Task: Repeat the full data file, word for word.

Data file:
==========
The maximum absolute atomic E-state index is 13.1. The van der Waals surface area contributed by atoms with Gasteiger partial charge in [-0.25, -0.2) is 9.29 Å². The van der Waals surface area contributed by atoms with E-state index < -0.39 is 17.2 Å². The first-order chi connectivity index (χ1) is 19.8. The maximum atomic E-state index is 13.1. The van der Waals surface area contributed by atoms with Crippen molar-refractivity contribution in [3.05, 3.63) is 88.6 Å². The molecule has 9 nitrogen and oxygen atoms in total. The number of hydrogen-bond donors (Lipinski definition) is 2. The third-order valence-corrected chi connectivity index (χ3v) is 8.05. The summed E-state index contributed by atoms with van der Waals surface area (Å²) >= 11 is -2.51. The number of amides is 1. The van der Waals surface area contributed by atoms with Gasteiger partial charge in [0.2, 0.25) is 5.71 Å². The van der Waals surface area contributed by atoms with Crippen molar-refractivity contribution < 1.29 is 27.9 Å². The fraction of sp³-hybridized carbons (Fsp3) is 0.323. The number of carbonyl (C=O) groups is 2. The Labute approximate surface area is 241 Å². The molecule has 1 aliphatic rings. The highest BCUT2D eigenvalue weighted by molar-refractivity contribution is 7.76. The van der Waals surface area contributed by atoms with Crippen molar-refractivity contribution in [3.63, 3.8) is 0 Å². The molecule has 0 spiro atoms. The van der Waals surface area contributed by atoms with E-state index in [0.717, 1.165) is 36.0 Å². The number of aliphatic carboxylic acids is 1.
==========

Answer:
The maximum absolute atomic E-state index is 13.1. The van der Waals surface area contributed by atoms with Gasteiger partial charge in [-0.25, -0.2) is 9.29 Å². The van der Waals surface area contributed by atoms with E-state index < -0.39 is 17.2 Å². The first-order chi connectivity index (χ1) is 19.8. The maximum atomic E-state index is 13.1. The van der Waals surface area contributed by atoms with Crippen molar-refractivity contribution in [3.05, 3.63) is 88.6 Å². The molecule has 9 nitrogen and oxygen atoms in total. The number of hydrogen-bond donors (Lipinski definition) is 2. The third-order valence-corrected chi connectivity index (χ3v) is 8.05. The summed E-state index contributed by atoms with van der Waals surface area (Å²) >= 11 is -2.51. The number of amides is 1. The van der Waals surface area contributed by atoms with Gasteiger partial charge in [0.2, 0.25) is 5.71 Å². The van der Waals surface area contributed by atoms with Crippen molar-refractivity contribution < 1.29 is 27.9 Å². The fraction of sp³-hybridized carbons (Fsp3) is 0.323. The number of carbonyl (C=O) groups is 2. The Labute approximate surface area is 241 Å². The molecule has 1 aliphatic rings. The highest BCUT2D eigenvalue weighted by molar-refractivity contribution is 7.76. The van der Waals surface area contributed by atoms with Crippen molar-refractivity contribution in [3.63, 3.8) is 0 Å². The molecule has 0 spiro atoms. The van der Waals surface area contributed by atoms with E-state index in [0.717, 1.165) is 36.0 Å². The number of aliphatic carboxylic acids is 1.